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Article: Photoferrotrophs thrive in an Archean Ocean analogue

TitlePhotoferrotrophs thrive in an Archean Ocean analogue
Authors
KeywordsGreen sulfur bacteria
Anoxygenic photosynthesis
Banded iron formation
Lake matano
Iron oxidation
Issue Date2008
Citation
Proceedings of the National Academy of Sciences of the United States of America, 2008, v. 105, n. 41, p. 15938-15943 How to Cite?
AbstractConsiderable discussion surrounds the potential role of anoxygenic phototrophic Fe(II)-oxidizing bacteria in both the genesis of Banded Iron Formations (BIFs) and early marine productivity. However, anoxygenic phototrophs have yet to be identified in modern environments with comparable chemistry and physical structure to the ancient Fe(II)-rich (ferruginous) oceans from which BIFs deposited. Lake Matano, Indonesia, the eighth deepest lake in the world, is such an environment. Here, sulfate is scarce (<20 μmol·liter -1), and it is completely removed by sulfate reduction within the deep, Fe(II)-rich chemocline. The sulfide produced is efficiently scavenged by the formation and precipitation of FeS, thereby maintaining very low sulfide concentrations within the chemocline and the deep ferruginous bottom waters. Low productivity in the surface water allows sunlight to penetrate to the >100-m-deep chemocline. Within this sulfide-poor, Fe(II)-rich, illuminated chemocline, we find a populous assemblage of anoxygenic phototrophic green sulfur bacteria (GSB). These GSB represent a large component of the Lake Matano phototrophic community, and bacteriochlorophyll e, a pigment produced by low-light-adapted GSB, is nearly as abundant as chlorophyll a in the lake's euphotic surface waters. The dearth of sulfide in the chemocline requires that the GSB are sustained by phototrophic oxidation of Fe(II), which is in abundant supply. By analogy, we propose that similar microbial communities, including populations of sulfate reducers and photoferrotrophic GSB, likely populated the chemoclines of ancient ferruginous oceans, driving the genesis of BIFs and fueling early marine productivity. © 2008 by The National Academy of Sciences of the USA.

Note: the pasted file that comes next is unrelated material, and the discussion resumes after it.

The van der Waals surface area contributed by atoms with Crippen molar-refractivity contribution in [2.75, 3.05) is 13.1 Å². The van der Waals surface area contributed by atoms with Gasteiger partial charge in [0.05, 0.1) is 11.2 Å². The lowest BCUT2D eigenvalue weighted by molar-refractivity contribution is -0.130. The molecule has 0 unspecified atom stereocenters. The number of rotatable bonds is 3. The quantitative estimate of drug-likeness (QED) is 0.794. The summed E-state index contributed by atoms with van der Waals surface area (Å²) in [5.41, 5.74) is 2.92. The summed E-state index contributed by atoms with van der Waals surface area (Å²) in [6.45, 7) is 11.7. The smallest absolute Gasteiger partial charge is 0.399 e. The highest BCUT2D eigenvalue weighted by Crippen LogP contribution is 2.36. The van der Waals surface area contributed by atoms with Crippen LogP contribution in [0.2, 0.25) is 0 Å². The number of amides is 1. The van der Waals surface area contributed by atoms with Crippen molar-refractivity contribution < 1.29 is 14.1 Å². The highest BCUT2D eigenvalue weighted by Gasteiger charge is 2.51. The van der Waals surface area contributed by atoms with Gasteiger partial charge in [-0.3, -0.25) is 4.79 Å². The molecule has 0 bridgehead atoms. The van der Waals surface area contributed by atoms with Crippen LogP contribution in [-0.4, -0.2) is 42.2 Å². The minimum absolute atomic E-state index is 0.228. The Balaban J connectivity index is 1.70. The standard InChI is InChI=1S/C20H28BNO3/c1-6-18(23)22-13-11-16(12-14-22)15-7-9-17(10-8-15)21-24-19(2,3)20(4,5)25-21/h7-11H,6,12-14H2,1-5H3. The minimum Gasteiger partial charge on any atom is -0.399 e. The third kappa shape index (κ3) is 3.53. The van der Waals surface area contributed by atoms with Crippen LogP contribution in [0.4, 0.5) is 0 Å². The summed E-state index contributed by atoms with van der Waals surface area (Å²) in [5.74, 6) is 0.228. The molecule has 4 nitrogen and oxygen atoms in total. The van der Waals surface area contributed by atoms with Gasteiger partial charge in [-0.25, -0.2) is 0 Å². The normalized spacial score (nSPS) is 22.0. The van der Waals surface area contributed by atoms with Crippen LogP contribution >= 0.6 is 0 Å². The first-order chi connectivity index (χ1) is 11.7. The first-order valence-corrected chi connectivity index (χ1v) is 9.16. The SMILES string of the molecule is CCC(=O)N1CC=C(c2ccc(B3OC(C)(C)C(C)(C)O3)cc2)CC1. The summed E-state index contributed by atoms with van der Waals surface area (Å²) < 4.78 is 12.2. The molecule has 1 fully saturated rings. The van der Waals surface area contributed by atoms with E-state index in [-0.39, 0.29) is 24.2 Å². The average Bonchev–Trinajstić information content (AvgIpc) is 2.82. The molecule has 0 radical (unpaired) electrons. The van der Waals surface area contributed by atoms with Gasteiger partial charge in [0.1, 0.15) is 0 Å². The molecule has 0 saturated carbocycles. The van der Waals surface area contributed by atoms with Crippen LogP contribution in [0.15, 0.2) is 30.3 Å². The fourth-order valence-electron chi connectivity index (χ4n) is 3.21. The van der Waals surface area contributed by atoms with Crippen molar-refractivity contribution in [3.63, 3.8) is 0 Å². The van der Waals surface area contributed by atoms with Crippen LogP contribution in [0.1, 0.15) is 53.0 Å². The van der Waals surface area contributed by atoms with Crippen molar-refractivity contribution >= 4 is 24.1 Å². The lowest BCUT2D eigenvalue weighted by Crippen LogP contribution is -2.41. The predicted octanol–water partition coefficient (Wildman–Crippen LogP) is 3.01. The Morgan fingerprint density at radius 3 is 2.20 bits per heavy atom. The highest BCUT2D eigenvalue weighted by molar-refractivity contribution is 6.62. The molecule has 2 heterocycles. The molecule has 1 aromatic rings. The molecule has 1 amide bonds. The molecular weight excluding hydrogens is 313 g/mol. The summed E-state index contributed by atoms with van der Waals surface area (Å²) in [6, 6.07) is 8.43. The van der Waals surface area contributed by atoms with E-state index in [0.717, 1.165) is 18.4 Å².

Persistent Identifierhttp://hdl.handle.net/10722/269684
ISSN
2017 Impact Factor: 9.504
2015 SCImago Journal Rankings: 6.883

 

DC FieldValueLanguage
dc.contributor.authorCrowe, Sean A.-
dc.contributor.authorJones, Carri Ayne-
dc.contributor.authorKatsev, Sergei-
dc.contributor.authorMagen, Cedric-
dc.contributor.authorO'Neill, Andrew H.-
dc.contributor.authorSturm, Arne-
dc.contributor.authorCanfield, Donald E.-
dc.contributor.authorHaffner, G. Douglas-
dc.contributor.authorMucci, Alfonso-
dc.contributor.authorSundby, Bjørn-
dc.contributor.authorFowle, David A.-
dc.date.accessioned2019-04-30T01:49:17Z-
dc.date.available2019-04-30T01:49:17Z-
dc.date.issued2008-
dc.identifier.citationProceedings of the National Academy of Sciences of the United States of America, 2008, v. 105, n. 41, p. 15938-15943-
dc.identifier.issn0027-8424-
dc.identifier.urihttp://hdl.handle.net/10722/269684-
dc.description.abstractConsiderable discussion surrounds the potential role of anoxygenic phototrophic Fe(II)-oxidizing bacteria in both the genesis of Banded Iron Formations (BIFs) and early marine productivity. However, anoxygenic phototrophs have yet to be identified in modern environments with comparable chemistry and physical structure to the ancient Fe(II)-rich (ferruginous) oceans from which BIFs deposited. Lake Matano, Indonesia, the eighth deepest lake in the world, is such an environment. Here, sulfate is scarce (<20 μmol·liter -1), and it is completely removed by sulfate reduction within the deep, Fe(II)-rich chemocline. The sulfide produced is efficiently scavenged by the formation and precipitation of FeS, thereby maintaining very low sulfide concentrations within the chemocline and the deep ferruginous bottom waters. Low productivity in the surface water allows sunlight to penetrate to the >100-m-deep chemocline. Within this sulfide-poor, Fe(II)-rich, illuminated chemocline, we find a populous assemblage of anoxygenic phototrophic green sulfur bacteria (GSB). These GSB represent a large component of the Lake Matano phototrophic community, and bacteriochlorophyll e, a pigment produced by low-light-adapted GSB, is nearly as abundant as chlorophyll a in the lake's euphotic surface waters. The dearth of sulfide in the chemocline requires that the GSB are sustained by phototrophic oxidation of Fe(II), which is in abundant supply. By analogy, we propose that similar microbial communities, including populations of sulfate reducers and photoferrotrophic GSB, likely populated the chemoclines of ancient ferruginous oceans, driving the genesis of BIFs and fueling early marine productivity. © 2008 by The National Academy of Sciences of the USA.-
dc.languageeng-
dc.relation.ispartofProceedings of the National Academy of Sciences of the United States of America-
dc.subjectGreen sulfur bacteria-
dc.subjectAnoxygenic photosynthesis-
dc.subjectBanded iron formation-
dc.subjectLake matano-
dc.subjectIron oxidation-
dc.titlePhotoferrotrophs thrive in an Archean Ocean analogue-
dc.typeArticle-
dc.description.natureLink_to_OA_fulltext-
dc.identifier.doi10.1073/pnas.0805313105-
dc.identifier.pmid18838679-
dc.identifier.scopuseid_2-s2.0-57349191522-
dc.identifier.volume105-
dc.identifier.issue41-
dc.identifier.spage15938-
dc.identifier.epage15943-
dc.identifier.eissn1091-6490-

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